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Welcome to the fifth Invasive Species Ireland mailing
In this mailing we have news on:


1. Pre-registration form for Invasive Species Ireland Forum 09
2. Invasive Species Ireland – The Way Forward
3. Invasive Species Ireland – Stakeholder Recommendations
4. Review of Invasive Alien Species Legislation and Governance
5. Commission presents policy options for EU strategy on invasive species
6. Galway County Council produce information leaflets on two of Ireland’s Most Unwanted Invasive Species
7. National Biodiversity Data Centre – National Invasive Species Database
8. New species ID sheets available from the GB Non-native Species Secretariat website
9. Scottish Natural Heritage publishes a report on alien species and the Water Framework Directive
10. Species alerts
11. Events
12. Case studies


1. Pre-registration for Invasive Species Ireland Forum 09 launched
The 2009 Forum is being held on 6th and 7th April at Queens University Belfast and will take a different format to previous events. Contributions
are welcomed and abstracts for poster and oral presentations or requests for exhibition space can be made through the pre-registration form.
Please feel free to circulate this to anyone that may be interested. For more information please see the pre-registration page or contact the
project team directly.


http://www.invasivespeciesireland.com/news/forum_09_pre-registration.asp


2. Invasive Species Ireland – The Way Forward
The Invasive Species Ireland project is a three year project and in the first two years it has established itself as a focus for invasive species work
in Ireland and facilitated networking and information sharing at a level that had not happened on the island of Ireland to date. This has put in
place the foundations needed for any future work. A key part of the project was to undertake a review of progress after two years and to
organise a conference to include key stakeholders to share information on the findings of the contract and explore options for a way forward.


The Invasive Species Ireland project team has carried out a review of progress to date with the aims of:


    •    Benchmarking activity to identify gaps and needs at national and regional/local level
    •    Assessing the Invasive Species Ireland project against the Convention on Biological Diversity (CBD) principles and emerging EU
         strategy
    •    Comparing ISI against other countries to identify actions that are relevant for Ireland
    •    Developing recommendations and proposals for future options for invasive species management on the island of Ireland


The final summary of the review and stakeholder gathered during the conference held in Athlone can be downloaded by clicking on this link:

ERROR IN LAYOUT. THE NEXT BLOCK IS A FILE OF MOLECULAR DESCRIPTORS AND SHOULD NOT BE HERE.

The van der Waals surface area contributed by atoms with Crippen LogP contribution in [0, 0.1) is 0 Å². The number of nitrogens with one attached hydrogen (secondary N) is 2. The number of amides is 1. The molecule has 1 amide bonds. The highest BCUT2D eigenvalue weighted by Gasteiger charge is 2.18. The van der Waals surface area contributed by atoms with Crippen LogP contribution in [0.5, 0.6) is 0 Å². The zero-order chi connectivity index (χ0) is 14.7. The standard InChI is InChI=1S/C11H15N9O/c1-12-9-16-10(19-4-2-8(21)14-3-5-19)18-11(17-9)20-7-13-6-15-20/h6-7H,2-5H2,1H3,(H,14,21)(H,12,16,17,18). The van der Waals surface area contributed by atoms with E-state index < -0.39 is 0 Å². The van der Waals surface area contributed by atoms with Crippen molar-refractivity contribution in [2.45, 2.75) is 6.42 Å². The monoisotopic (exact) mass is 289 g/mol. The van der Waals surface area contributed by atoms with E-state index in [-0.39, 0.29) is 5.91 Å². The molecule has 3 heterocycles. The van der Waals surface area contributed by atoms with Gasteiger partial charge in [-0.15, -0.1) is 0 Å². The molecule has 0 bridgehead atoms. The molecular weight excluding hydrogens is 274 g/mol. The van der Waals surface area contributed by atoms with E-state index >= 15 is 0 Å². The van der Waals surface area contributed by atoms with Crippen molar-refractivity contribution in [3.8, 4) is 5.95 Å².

http://www.invasivespeciesireland.com/downloads/general_information.asp


3. Invasive Species Ireland – Stakeholder Recommendations
The steering group requested that the recommendations made during the review and conference were summarised and presented as a separate
paper. The recommendations have been categorised into topics with a focus on those which are relevant to the development of the next phases
of ISI.


A summary of the stakeholder recommendations can be downloaded by clicking on this link:
http://www.invasivespeciesireland.com/downloads/general_information.asp


4. Review of Invasive Alien Species Legislation and Governance
As part of Invasive Species Ireland the project team were tasked to undertake a review of legislative provisions in Northern Ireland and the
Republic of Ireland. The purpose of the review was to


    •    Provide an audit of existing legislation operating in Ireland and Northern Ireland of relevance to the control of IAS.
    •    Evaluate the effectiveness of this legislative in terms of its potential value in protecting the environment from the harmful effects of
         invasive non-native species;
    •    Propose legislative amendments or new provisions where necessary; and
    •    Clarify the governance arrangements for policy making on and regulation of IAS.


This review is now available on the Invasive Species Ireland website and can be downloaded by clicking on the following link:
http://www.invasivespeciesireland.com/downloads/general_information.asp


5. Commission presents policy options for EU strategy on invasive species
The European Commission has presented a series of policy options for developing a strategy to deal with invasive species which are threatening
European biodiversity. Invasive species are a major threat to native plants and animals in Europe. One such example is the Harlequin ladybird,
originally from Asia, which poses a deadly threat to native ladybirds in the UK, as well as to butterflies and other insects. Invasive species can
disrupt local flora and fauna and cause considerable damage to nature and human health. They can also have significant economic impacts:
controlling invasive species and repairing the damage they do is estimated to cost European economies at least €12 billion each year. Although
some EU countries have legislation to protect their national biodiversity, there is no harmonised approach across the EU. The Communication
puts forward a number of policy options for a coordinated approach and measures that can be put in place immediately, including a Europe-wide
early warning system to report new and emerging species.


Click on the following link to read more on this press release: